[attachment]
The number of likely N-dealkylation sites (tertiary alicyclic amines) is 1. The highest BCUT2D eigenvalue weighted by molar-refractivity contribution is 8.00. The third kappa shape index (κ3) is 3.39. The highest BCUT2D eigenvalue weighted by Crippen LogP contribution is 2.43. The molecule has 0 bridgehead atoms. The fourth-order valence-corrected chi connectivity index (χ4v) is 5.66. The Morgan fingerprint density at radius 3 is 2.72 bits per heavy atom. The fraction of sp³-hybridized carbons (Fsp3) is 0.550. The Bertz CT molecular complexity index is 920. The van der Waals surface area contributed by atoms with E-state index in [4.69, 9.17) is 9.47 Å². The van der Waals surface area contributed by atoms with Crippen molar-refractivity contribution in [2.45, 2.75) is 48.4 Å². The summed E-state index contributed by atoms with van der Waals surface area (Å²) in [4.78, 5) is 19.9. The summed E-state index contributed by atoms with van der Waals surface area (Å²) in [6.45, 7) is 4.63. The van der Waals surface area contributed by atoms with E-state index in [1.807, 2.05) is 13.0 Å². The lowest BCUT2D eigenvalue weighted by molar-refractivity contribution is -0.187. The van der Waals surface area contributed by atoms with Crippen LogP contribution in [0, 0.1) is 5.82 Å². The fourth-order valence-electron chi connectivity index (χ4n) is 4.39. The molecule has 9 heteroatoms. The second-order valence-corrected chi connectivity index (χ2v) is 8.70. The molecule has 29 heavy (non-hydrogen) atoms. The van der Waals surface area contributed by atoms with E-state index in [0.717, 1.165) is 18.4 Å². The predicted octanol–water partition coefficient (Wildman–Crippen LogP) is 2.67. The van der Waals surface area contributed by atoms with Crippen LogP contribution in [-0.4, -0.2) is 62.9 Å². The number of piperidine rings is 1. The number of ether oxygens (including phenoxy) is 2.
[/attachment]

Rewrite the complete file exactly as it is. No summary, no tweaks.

The number of likely N-dealkylation sites (tertiary alicyclic amines) is 1. The highest BCUT2D eigenvalue weighted by molar-refractivity contribution is 8.00. The third kappa shape index (κ3) is 3.39. The highest BCUT2D eigenvalue weighted by Crippen LogP contribution is 2.43. The molecule has 0 bridgehead atoms. The fourth-order valence-corrected chi connectivity index (χ4v) is 5.66. The Morgan fingerprint density at radius 3 is 2.72 bits per heavy atom. The fraction of sp³-hybridized carbons (Fsp3) is 0.550. The Bertz CT molecular complexity index is 920. The van der Waals surface area contributed by atoms with E-state index in [4.69, 9.17) is 9.47 Å². The van der Waals surface area contributed by atoms with Crippen molar-refractivity contribution in [2.45, 2.75) is 48.4 Å². The summed E-state index contributed by atoms with van der Waals surface area (Å²) in [4.78, 5) is 19.9. The summed E-state index contributed by atoms with van der Waals surface area (Å²) in [6.45, 7) is 4.63. The van der Waals surface area contributed by atoms with E-state index in [1.807, 2.05) is 13.0 Å². The lowest BCUT2D eigenvalue weighted by molar-refractivity contribution is -0.187. The van der Waals surface area contributed by atoms with Crippen LogP contribution in [0, 0.1) is 5.82 Å². The fourth-order valence-electron chi connectivity index (χ4n) is 4.39. The molecule has 9 heteroatoms. The second-order valence-corrected chi connectivity index (χ2v) is 8.70. The molecule has 29 heavy (non-hydrogen) atoms. The van der Waals surface area contributed by atoms with E-state index in [0.717, 1.165) is 18.4 Å². The predicted octanol–water partition coefficient (Wildman–Crippen LogP) is 2.67. The van der Waals surface area contributed by atoms with Crippen LogP contribution in [-0.4, -0.2) is 62.9 Å². The number of piperidine rings is 1. The number of ether oxygens (including phenoxy) is 2.